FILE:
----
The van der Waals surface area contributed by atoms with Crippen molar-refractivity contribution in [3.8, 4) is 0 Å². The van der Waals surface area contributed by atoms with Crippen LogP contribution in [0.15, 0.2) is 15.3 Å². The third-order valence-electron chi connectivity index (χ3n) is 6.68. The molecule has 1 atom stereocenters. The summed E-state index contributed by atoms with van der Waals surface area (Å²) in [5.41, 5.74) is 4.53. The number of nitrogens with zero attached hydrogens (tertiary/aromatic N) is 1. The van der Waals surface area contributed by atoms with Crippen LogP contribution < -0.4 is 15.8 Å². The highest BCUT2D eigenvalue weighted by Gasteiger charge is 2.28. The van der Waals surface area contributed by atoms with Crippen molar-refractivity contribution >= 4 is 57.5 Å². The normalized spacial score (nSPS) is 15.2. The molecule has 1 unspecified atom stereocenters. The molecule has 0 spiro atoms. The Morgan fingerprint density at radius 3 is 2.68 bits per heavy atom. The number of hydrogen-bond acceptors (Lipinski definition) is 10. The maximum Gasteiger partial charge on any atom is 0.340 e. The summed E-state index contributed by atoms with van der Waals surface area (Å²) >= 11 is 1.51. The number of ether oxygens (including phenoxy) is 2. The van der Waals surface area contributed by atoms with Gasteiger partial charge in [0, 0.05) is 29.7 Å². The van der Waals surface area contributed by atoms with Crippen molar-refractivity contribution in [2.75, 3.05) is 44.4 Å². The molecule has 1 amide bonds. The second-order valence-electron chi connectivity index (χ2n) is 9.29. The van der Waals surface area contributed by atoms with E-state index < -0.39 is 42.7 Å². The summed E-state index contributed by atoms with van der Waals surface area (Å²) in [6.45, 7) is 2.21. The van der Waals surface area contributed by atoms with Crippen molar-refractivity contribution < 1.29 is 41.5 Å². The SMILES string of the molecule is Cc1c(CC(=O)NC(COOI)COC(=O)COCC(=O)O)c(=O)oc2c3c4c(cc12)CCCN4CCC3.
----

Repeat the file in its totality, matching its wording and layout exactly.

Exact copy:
The van der Waals surface area contributed by atoms with Crippen molar-refractivity contribution in [3.8, 4) is 0 Å². The van der Waals surface area contributed by atoms with Crippen LogP contribution in [0.15, 0.2) is 15.3 Å². The third-order valence-electron chi connectivity index (χ3n) is 6.68. The molecule has 1 atom stereocenters. The summed E-state index contributed by atoms with van der Waals surface area (Å²) in [5.41, 5.74) is 4.53. The number of nitrogens with zero attached hydrogens (tertiary/aromatic N) is 1. The van der Waals surface area contributed by atoms with Crippen LogP contribution < -0.4 is 15.8 Å². The highest BCUT2D eigenvalue weighted by Gasteiger charge is 2.28. The van der Waals surface area contributed by atoms with Crippen molar-refractivity contribution >= 4 is 57.5 Å². The normalized spacial score (nSPS) is 15.2. The molecule has 1 unspecified atom stereocenters. The molecule has 0 spiro atoms. The Morgan fingerprint density at radius 3 is 2.68 bits per heavy atom. The number of hydrogen-bond acceptors (Lipinski definition) is 10. The maximum Gasteiger partial charge on any atom is 0.340 e. The summed E-state index contributed by atoms with van der Waals surface area (Å²) >= 11 is 1.51. The number of ether oxygens (including phenoxy) is 2. The van der Waals surface area contributed by atoms with Gasteiger partial charge in [0, 0.05) is 29.7 Å². The van der Waals surface area contributed by atoms with Crippen molar-refractivity contribution in [2.75, 3.05) is 44.4 Å². The molecule has 1 amide bonds. The second-order valence-electron chi connectivity index (χ2n) is 9.29. The van der Waals surface area contributed by atoms with E-state index < -0.39 is 42.7 Å². The summed E-state index contributed by atoms with van der Waals surface area (Å²) in [6.45, 7) is 2.21. The van der Waals surface area contributed by atoms with Crippen molar-refractivity contribution < 1.29 is 41.5 Å². The SMILES string of the molecule is Cc1c(CC(=O)NC(COOI)COC(=O)COCC(=O)O)c(=O)oc2c3c4c(cc12)CCCN4CCC3.